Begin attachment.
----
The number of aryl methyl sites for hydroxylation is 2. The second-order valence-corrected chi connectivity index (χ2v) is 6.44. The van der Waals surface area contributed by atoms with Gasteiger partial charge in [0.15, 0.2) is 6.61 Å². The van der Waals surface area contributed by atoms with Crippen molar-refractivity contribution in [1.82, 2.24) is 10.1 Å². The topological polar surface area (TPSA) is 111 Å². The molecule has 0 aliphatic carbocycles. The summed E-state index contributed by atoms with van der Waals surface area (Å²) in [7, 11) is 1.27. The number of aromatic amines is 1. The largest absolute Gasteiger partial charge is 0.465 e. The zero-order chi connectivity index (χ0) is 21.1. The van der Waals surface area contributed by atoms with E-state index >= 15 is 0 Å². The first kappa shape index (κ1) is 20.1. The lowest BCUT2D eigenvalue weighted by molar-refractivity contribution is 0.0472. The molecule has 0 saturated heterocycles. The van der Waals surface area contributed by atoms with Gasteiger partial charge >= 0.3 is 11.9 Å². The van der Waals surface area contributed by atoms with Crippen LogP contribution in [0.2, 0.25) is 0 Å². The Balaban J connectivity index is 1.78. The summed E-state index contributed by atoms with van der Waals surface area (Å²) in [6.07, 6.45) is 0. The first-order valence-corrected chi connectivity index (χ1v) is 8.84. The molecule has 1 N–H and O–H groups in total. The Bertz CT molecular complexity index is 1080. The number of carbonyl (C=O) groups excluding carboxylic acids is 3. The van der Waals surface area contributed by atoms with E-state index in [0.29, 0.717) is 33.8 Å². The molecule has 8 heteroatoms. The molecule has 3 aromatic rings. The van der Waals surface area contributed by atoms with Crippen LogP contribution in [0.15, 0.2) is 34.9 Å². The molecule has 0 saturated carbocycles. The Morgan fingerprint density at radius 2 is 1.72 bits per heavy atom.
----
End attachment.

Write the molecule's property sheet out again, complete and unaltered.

The number of aryl methyl sites for hydroxylation is 2. The second-order valence-corrected chi connectivity index (χ2v) is 6.44. The van der Waals surface area contributed by atoms with Gasteiger partial charge in [0.15, 0.2) is 6.61 Å². The van der Waals surface area contributed by atoms with Crippen molar-refractivity contribution in [1.82, 2.24) is 10.1 Å². The topological polar surface area (TPSA) is 111 Å². The molecule has 0 aliphatic carbocycles. The summed E-state index contributed by atoms with van der Waals surface area (Å²) in [7, 11) is 1.27. The number of aromatic amines is 1. The largest absolute Gasteiger partial charge is 0.465 e. The zero-order chi connectivity index (χ0) is 21.1. The van der Waals surface area contributed by atoms with E-state index >= 15 is 0 Å². The first kappa shape index (κ1) is 20.1. The lowest BCUT2D eigenvalue weighted by molar-refractivity contribution is 0.0472. The molecule has 0 saturated heterocycles. The van der Waals surface area contributed by atoms with Gasteiger partial charge >= 0.3 is 11.9 Å². The van der Waals surface area contributed by atoms with Crippen LogP contribution in [0.2, 0.25) is 0 Å². The Balaban J connectivity index is 1.78. The summed E-state index contributed by atoms with van der Waals surface area (Å²) in [6.07, 6.45) is 0. The first-order valence-corrected chi connectivity index (χ1v) is 8.84. The molecule has 1 N–H and O–H groups in total. The Bertz CT molecular complexity index is 1080. The number of carbonyl (C=O) groups excluding carboxylic acids is 3. The van der Waals surface area contributed by atoms with E-state index in [0.29, 0.717) is 33.8 Å². The molecule has 8 heteroatoms. The molecule has 3 aromatic rings. The van der Waals surface area contributed by atoms with Crippen LogP contribution in [0.15, 0.2) is 34.9 Å². The molecule has 0 saturated carbocycles. The Morgan fingerprint density at radius 2 is 1.72 bits per heavy atom.